I wanted to say "Stores are closed at least until April, 13th", and speaking with two different Japanese people I had two different answers: one said that 「せめて四月の十三日まで」 was right, the other said that it sounds odd and 「少なくとも四月の十三日まで」 would be better.

I found that they differ in strenght/emotion, but if that's the only difference both of them would be right depending on how the speaker feels about the stores being closed.

I tried to do a bit of research, and it seems that 「せめて」 is more linked to wanting/asking at least a certain quantity of something, like 「せめて一度は日本に行きたい」, but I'm not sure if it can or not be used in the opening sentence.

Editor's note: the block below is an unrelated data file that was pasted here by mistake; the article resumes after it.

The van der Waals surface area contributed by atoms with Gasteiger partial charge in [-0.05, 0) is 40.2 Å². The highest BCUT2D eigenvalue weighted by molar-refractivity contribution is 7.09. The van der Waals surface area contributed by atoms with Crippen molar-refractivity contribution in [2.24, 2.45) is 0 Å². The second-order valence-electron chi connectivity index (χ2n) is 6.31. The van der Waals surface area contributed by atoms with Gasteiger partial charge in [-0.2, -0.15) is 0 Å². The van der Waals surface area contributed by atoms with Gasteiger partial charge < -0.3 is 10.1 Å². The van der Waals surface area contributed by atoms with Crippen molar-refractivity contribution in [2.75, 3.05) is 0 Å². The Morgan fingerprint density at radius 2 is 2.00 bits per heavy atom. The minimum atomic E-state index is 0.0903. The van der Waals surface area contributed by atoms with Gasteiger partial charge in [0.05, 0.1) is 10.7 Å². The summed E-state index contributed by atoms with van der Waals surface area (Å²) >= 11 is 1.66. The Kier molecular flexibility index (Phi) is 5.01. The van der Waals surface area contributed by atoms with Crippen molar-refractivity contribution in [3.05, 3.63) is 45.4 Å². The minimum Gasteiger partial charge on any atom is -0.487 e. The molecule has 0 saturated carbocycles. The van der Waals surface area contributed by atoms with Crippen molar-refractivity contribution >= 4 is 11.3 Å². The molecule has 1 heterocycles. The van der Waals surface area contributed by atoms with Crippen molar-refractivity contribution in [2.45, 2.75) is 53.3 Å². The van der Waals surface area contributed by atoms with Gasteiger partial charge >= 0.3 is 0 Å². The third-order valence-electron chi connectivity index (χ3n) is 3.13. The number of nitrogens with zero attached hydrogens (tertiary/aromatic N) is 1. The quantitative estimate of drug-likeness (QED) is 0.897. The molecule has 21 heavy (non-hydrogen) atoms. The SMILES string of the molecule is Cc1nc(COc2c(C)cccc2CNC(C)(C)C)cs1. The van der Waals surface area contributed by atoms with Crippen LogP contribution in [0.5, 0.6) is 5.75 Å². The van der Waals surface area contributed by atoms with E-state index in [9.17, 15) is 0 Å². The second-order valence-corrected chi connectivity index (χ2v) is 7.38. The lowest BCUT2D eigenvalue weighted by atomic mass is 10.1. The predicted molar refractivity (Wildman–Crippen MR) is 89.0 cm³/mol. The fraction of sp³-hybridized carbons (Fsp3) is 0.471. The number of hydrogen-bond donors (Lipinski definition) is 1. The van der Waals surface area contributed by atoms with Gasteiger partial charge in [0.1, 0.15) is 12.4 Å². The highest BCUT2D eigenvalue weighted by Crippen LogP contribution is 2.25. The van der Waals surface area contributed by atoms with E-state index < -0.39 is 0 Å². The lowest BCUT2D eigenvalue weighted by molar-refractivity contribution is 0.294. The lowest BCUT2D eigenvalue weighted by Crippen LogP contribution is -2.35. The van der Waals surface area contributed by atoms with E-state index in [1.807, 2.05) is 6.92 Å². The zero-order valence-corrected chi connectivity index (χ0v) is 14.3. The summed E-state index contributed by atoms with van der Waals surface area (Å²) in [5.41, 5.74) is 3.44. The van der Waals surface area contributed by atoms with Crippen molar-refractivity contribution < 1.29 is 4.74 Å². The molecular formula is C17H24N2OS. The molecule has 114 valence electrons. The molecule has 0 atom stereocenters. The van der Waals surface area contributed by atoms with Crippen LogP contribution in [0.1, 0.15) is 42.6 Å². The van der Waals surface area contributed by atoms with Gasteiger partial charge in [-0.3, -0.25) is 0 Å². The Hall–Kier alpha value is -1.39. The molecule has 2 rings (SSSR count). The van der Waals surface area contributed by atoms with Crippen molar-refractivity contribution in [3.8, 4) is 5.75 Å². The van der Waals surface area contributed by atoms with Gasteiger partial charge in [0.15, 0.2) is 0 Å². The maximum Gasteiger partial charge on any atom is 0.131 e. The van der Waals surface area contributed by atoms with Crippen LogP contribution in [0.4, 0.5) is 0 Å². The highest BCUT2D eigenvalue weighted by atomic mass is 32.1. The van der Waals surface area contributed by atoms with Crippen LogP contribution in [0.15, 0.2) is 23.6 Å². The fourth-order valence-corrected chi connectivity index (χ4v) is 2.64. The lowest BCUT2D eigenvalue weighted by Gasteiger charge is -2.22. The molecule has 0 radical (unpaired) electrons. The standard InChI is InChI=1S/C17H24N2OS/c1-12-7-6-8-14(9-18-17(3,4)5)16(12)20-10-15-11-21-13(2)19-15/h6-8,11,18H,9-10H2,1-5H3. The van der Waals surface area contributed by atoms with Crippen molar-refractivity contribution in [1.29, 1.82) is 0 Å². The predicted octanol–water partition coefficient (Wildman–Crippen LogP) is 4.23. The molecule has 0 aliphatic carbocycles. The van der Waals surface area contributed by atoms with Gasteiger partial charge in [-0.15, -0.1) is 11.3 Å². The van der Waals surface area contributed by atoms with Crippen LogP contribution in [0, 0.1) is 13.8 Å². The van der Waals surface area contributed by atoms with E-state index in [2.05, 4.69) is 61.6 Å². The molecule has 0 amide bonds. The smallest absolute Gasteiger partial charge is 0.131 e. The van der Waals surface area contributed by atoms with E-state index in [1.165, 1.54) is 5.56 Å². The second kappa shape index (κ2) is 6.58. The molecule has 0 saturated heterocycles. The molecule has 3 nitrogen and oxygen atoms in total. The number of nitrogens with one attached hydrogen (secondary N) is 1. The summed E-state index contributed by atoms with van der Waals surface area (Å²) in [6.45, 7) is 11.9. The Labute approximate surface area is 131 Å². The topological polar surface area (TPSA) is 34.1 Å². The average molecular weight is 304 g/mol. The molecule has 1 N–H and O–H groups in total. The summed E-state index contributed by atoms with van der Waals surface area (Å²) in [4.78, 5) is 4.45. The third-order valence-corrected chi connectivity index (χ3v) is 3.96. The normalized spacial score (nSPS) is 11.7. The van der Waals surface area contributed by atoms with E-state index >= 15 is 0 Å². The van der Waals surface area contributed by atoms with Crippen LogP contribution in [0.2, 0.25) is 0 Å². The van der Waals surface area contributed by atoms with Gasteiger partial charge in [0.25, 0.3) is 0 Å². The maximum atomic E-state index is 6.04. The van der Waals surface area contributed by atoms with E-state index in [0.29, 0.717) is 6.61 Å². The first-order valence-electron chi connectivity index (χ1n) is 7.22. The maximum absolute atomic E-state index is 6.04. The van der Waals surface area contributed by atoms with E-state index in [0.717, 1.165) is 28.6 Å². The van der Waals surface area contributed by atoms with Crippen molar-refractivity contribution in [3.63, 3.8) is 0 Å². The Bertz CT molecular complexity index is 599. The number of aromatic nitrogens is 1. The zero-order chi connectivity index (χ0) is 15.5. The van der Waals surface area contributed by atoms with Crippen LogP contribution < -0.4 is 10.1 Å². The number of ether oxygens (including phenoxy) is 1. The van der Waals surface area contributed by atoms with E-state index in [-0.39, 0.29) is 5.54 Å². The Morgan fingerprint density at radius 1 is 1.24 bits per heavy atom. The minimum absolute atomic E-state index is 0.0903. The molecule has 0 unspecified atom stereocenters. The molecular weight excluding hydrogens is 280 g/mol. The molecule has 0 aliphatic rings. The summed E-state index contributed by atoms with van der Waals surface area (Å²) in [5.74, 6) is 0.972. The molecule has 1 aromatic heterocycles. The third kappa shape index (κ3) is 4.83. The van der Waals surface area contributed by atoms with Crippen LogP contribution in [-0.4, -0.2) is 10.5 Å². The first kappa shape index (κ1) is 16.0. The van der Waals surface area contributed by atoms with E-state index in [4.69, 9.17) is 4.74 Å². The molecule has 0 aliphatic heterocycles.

1 Answer 1


せめて is linked to wanting/asking as you wrote. It is used when someone asks/wants something that will still not be satisfactory even if it is realised.

For example, in the situation where you say せめて四月十三日まで休業していただきたい, you actually wanted stores to be kept closed longer but had to settle for 13 April because it seemed difficult to request more, or only a shorter period seemed feasible for some other reason.

"Stores are closed at least until April, 13th" does not look like a request nor a desire, so せめて is not appropriate. Instead, we use 少なくとも, 最短で(も), 早くとも, etc.

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